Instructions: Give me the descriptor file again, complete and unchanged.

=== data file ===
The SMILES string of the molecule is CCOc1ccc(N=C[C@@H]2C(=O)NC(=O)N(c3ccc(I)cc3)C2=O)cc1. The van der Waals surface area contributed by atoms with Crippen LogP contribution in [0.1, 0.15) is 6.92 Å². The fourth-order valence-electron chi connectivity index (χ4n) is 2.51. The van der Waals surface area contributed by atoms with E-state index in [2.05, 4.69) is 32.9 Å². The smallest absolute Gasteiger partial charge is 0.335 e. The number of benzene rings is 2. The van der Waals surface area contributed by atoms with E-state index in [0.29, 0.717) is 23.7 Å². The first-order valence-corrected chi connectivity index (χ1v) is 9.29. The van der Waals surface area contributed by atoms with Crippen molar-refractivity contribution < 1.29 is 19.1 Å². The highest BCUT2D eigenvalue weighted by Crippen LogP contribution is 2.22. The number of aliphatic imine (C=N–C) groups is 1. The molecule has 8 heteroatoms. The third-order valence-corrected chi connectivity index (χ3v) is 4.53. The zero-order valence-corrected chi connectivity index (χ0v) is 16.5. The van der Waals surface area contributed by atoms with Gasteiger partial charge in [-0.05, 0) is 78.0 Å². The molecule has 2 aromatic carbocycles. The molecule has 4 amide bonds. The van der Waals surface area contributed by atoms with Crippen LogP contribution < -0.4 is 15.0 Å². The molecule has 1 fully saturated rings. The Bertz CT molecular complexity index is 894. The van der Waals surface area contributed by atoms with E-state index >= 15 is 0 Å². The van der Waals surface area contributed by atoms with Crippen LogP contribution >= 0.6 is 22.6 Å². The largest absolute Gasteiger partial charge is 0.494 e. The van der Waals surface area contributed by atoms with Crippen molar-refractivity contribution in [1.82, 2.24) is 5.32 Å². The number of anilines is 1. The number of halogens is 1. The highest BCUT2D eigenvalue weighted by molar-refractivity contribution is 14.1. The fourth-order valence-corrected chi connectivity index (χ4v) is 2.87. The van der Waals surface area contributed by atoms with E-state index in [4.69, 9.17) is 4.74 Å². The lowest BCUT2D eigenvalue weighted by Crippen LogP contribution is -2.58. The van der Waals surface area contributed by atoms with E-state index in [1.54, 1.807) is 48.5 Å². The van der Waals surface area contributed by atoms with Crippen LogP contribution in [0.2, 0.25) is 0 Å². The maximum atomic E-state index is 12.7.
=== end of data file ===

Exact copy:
The SMILES string of the molecule is CCOc1ccc(N=C[C@@H]2C(=O)NC(=O)N(c3ccc(I)cc3)C2=O)cc1. The van der Waals surface area contributed by atoms with Crippen LogP contribution in [0.1, 0.15) is 6.92 Å². The fourth-order valence-electron chi connectivity index (χ4n) is 2.51. The van der Waals surface area contributed by atoms with E-state index in [2.05, 4.69) is 32.9 Å². The smallest absolute Gasteiger partial charge is 0.335 e. The number of benzene rings is 2. The van der Waals surface area contributed by atoms with E-state index in [0.29, 0.717) is 23.7 Å². The first-order valence-corrected chi connectivity index (χ1v) is 9.29. The van der Waals surface area contributed by atoms with Crippen molar-refractivity contribution < 1.29 is 19.1 Å². The highest BCUT2D eigenvalue weighted by Crippen LogP contribution is 2.22. The number of aliphatic imine (C=N–C) groups is 1. The molecule has 8 heteroatoms. The third-order valence-corrected chi connectivity index (χ3v) is 4.53. The zero-order valence-corrected chi connectivity index (χ0v) is 16.5. The van der Waals surface area contributed by atoms with Gasteiger partial charge in [-0.05, 0) is 78.0 Å². The molecule has 2 aromatic carbocycles. The molecule has 4 amide bonds. The van der Waals surface area contributed by atoms with Crippen LogP contribution < -0.4 is 15.0 Å². The molecule has 1 fully saturated rings. The Bertz CT molecular complexity index is 894. The van der Waals surface area contributed by atoms with E-state index >= 15 is 0 Å². The van der Waals surface area contributed by atoms with Crippen LogP contribution >= 0.6 is 22.6 Å². The largest absolute Gasteiger partial charge is 0.494 e. The van der Waals surface area contributed by atoms with Crippen molar-refractivity contribution in [1.82, 2.24) is 5.32 Å². The number of anilines is 1. The number of halogens is 1. The highest BCUT2D eigenvalue weighted by molar-refractivity contribution is 14.1. The fourth-order valence-corrected chi connectivity index (χ4v) is 2.87. The van der Waals surface area contributed by atoms with E-state index in [4.69, 9.17) is 4.74 Å². The lowest BCUT2D eigenvalue weighted by Crippen LogP contribution is -2.58. The van der Waals surface area contributed by atoms with E-state index in [1.54, 1.807) is 48.5 Å². The van der Waals surface area contributed by atoms with Crippen LogP contribution in [0.2, 0.25) is 0 Å². The maximum atomic E-state index is 12.7.